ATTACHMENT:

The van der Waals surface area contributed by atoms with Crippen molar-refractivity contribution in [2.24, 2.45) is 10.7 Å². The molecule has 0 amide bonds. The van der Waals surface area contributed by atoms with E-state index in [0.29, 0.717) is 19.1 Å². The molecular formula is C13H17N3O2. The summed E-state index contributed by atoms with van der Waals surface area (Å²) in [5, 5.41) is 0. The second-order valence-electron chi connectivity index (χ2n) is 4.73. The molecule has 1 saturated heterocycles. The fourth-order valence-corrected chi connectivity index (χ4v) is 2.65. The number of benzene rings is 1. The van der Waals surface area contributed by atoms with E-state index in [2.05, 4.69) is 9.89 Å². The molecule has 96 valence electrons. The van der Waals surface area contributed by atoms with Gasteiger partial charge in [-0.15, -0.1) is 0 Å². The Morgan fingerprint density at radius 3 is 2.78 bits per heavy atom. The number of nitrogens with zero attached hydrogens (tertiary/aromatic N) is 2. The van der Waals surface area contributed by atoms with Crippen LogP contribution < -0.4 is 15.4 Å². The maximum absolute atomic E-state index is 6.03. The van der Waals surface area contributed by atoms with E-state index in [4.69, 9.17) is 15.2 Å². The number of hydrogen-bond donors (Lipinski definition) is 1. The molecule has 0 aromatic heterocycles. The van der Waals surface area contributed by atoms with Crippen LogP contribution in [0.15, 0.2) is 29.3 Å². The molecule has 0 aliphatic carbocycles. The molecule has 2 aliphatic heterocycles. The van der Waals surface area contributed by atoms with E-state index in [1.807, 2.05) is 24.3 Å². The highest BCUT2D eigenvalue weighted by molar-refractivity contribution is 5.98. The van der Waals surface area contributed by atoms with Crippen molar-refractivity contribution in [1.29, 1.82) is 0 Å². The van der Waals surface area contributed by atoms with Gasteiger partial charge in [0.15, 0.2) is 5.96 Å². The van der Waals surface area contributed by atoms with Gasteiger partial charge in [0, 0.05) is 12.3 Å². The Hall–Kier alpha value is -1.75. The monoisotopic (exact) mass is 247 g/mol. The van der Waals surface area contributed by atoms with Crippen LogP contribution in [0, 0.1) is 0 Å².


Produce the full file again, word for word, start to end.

The van der Waals surface area contributed by atoms with Crippen molar-refractivity contribution in [2.24, 2.45) is 10.7 Å². The molecule has 0 amide bonds. The van der Waals surface area contributed by atoms with E-state index in [0.29, 0.717) is 19.1 Å². The molecular formula is C13H17N3O2. The summed E-state index contributed by atoms with van der Waals surface area (Å²) in [5, 5.41) is 0. The second-order valence-electron chi connectivity index (χ2n) is 4.73. The molecule has 1 saturated heterocycles. The fourth-order valence-corrected chi connectivity index (χ4v) is 2.65. The number of benzene rings is 1. The van der Waals surface area contributed by atoms with E-state index in [2.05, 4.69) is 9.89 Å². The molecule has 96 valence electrons. The van der Waals surface area contributed by atoms with Gasteiger partial charge in [-0.15, -0.1) is 0 Å². The Morgan fingerprint density at radius 3 is 2.78 bits per heavy atom. The number of nitrogens with zero attached hydrogens (tertiary/aromatic N) is 2. The van der Waals surface area contributed by atoms with Crippen LogP contribution < -0.4 is 15.4 Å². The maximum absolute atomic E-state index is 6.03. The van der Waals surface area contributed by atoms with E-state index in [4.69, 9.17) is 15.2 Å². The number of hydrogen-bond donors (Lipinski definition) is 1. The molecule has 0 aromatic heterocycles. The van der Waals surface area contributed by atoms with Crippen LogP contribution in [0.15, 0.2) is 29.3 Å². The molecule has 0 aliphatic carbocycles. The molecule has 2 aliphatic heterocycles. The van der Waals surface area contributed by atoms with E-state index in [1.807, 2.05) is 24.3 Å². The highest BCUT2D eigenvalue weighted by molar-refractivity contribution is 5.98. The van der Waals surface area contributed by atoms with Crippen molar-refractivity contribution in [1.29, 1.82) is 0 Å². The van der Waals surface area contributed by atoms with Gasteiger partial charge in [0.15, 0.2) is 5.96 Å². The van der Waals surface area contributed by atoms with Gasteiger partial charge in [0, 0.05) is 12.3 Å². The Hall–Kier alpha value is -1.75. The monoisotopic (exact) mass is 247 g/mol. The van der Waals surface area contributed by atoms with Crippen LogP contribution in [0, 0.1) is 0 Å².